Back in Saviles Hall I took the chance to dive into the sea of people at the far end to catch Dan Dare artist and Scotch Cornerer Gary Erskine doing his best impression of Michael Jackson while trying to keep up with the requests for sketches. One of these days a downthetubes convention review will include a photo of Gary’s face and not just the top of his head – but not today.
Moving over into small press territory, Dave Evans (or BOLT-01 if you prefer) was on the Futurequake Press showing off the latest editions of 2000AD zine Zarjaz and Strontium Dog zine Dogbreath which has reached an impressive 21 issues throughout its various incarnations. More details of Futurequake’s titles can be found on their website.
Next came Graham Pearce and his tongue-in-check take on the Action Force/GI Joe style of comics with Sgt Mike Battle: The Greatest American Hero. The Mike Battle title has now reached issue 14 and more details can be found on Graham’s website.
Further up the same row were Steve Tanner and his wife Suzanne of Time Bomb Comics. Steve’s remarkable jackets are almost as bright as Suzanne’s smile and they were showing off their latest titles including the graphic novel The Furies. They also had previews on display of various 2010 titles including artist Keith Page’s London Calling. The artist for Timebomb’s The Sisterhood title, Dan Barritt, was also there selling posters of his work on the title which Steve describes as “space nuns with guns” but could more intriguingly be described as “The Beano does Durham Red”. More details of all Timebomb titles are on their website.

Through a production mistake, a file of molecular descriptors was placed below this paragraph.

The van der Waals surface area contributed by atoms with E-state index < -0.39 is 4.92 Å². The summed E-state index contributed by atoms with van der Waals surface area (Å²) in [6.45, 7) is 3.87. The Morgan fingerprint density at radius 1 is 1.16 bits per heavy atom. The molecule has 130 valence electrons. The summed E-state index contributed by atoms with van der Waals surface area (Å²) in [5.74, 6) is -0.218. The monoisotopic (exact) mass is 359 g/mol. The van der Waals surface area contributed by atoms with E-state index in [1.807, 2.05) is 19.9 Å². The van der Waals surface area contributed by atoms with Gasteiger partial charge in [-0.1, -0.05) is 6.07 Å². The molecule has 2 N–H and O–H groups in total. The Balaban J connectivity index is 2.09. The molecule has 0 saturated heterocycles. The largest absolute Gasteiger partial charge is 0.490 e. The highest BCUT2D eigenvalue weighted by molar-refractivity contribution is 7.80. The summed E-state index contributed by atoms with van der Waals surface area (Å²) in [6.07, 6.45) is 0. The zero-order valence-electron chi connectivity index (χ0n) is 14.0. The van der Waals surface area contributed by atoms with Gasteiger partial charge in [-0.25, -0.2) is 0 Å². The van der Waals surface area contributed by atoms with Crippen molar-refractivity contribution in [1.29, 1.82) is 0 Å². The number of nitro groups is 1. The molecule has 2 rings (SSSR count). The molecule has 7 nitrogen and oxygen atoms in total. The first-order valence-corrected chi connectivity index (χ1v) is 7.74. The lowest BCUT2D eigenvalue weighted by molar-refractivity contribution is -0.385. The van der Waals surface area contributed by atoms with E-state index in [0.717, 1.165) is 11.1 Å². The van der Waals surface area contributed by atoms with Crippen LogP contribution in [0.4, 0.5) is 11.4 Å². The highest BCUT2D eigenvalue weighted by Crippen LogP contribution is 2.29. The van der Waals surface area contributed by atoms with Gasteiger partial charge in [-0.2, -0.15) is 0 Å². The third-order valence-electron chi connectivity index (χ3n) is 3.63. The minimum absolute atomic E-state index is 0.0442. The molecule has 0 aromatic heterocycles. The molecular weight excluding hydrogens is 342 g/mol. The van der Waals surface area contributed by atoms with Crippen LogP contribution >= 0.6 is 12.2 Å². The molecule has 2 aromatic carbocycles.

Also over the far side of the hall was Dave Hitchcock selling his unusual horror title Gothic. Gothic has been out for a while now but remains unique amongst British small press in being a 48 page, mainly black and white, tabloid published on newsprint paper which makes it a completely different tactile experience. There are more details of Gothic on Dave’s blog.
Hidden away in one corner was Francesca Cassavetti of Fabtoons. Francesca is best known for her book on new parents, The Most Natural Thing in the World, which got great reviews here on downthetubes and on the FPI blog, but she also had more titles for sale including Striptacular, Party Pieces and Sole Searching which, unsurprisingly, is about buying shoes. More details of Francesca’s titles are on her website.
Just over from Francesca was John Maybury and Space Babe 113. These adult themed, tongue-in-cheek, science fiction comics feature John’s very minimalist art which show just how few lines of art it can take to tell a comic length story. As Space Babe converses with her artificially intelligent knickers, the art often appears to show little more of her than a bikini and her hair do, and yet it has a charm all of it own. More details of the Space Babe 113 titles are on John’s website.
And last, but certainly not least, there was the enormous stall given over to Olivier Cadic’s Cinebook titles. Olivier (in the centre of the photo) publishes English translations of Franco-Belgian bande dessinees albums and in a few short years has grown into a force to be reckoned with. Their titles range from the humourous Lucky Luke to the thoughtful Chimpanzee Complex, via the fantasy of Thorgal and the science-fiction of Aldebaran. With special deals for multiple purchases, Olivier and his team seemed to always be busy with sales as well as fielding the complements of the many purchasers and readers of their titles. With the first of their Spirou and Fantasio titles out now, featuring one of Belgium’s longest running and best known comics characters, as well as the popular espionage thriller XIII due to begin publication next year, Cinebook look as if they have a very secure future ahead of them. More details of their titles can be found at the Cinebook website.
Not having been to a Thought Bubble before I can’t say if it was as busy as in previous years but it didn’t seem to have been too badly affected by the recession as it was bustling with many happy punters.
There are many more photos from Thought Bubble on Matthew Kitchen’s Flickr account.